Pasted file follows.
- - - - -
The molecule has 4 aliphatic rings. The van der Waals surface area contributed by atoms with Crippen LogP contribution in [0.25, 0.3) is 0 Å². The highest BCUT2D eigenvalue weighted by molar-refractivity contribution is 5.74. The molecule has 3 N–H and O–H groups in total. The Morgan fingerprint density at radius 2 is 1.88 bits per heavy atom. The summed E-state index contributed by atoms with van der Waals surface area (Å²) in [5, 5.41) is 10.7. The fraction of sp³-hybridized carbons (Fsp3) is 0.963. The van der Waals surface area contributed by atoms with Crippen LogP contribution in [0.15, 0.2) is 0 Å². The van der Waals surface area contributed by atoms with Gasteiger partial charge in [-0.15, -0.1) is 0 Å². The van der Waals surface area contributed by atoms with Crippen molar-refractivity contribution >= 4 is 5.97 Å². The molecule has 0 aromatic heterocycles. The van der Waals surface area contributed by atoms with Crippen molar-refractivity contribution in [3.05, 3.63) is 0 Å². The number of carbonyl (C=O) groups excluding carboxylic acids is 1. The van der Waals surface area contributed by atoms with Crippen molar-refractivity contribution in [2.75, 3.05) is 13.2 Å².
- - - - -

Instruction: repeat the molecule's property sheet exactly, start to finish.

The molecule has 4 aliphatic rings. The van der Waals surface area contributed by atoms with Crippen LogP contribution in [0.25, 0.3) is 0 Å². The highest BCUT2D eigenvalue weighted by molar-refractivity contribution is 5.74. The molecule has 3 N–H and O–H groups in total. The Morgan fingerprint density at radius 2 is 1.88 bits per heavy atom. The summed E-state index contributed by atoms with van der Waals surface area (Å²) in [5, 5.41) is 10.7. The fraction of sp³-hybridized carbons (Fsp3) is 0.963. The van der Waals surface area contributed by atoms with Crippen LogP contribution in [0.15, 0.2) is 0 Å². The van der Waals surface area contributed by atoms with Gasteiger partial charge in [-0.15, -0.1) is 0 Å². The van der Waals surface area contributed by atoms with Crippen molar-refractivity contribution >= 4 is 5.97 Å². The molecule has 0 aromatic heterocycles. The van der Waals surface area contributed by atoms with Crippen molar-refractivity contribution in [3.05, 3.63) is 0 Å². The number of carbonyl (C=O) groups excluding carboxylic acids is 1. The van der Waals surface area contributed by atoms with Crippen molar-refractivity contribution in [2.75, 3.05) is 13.2 Å².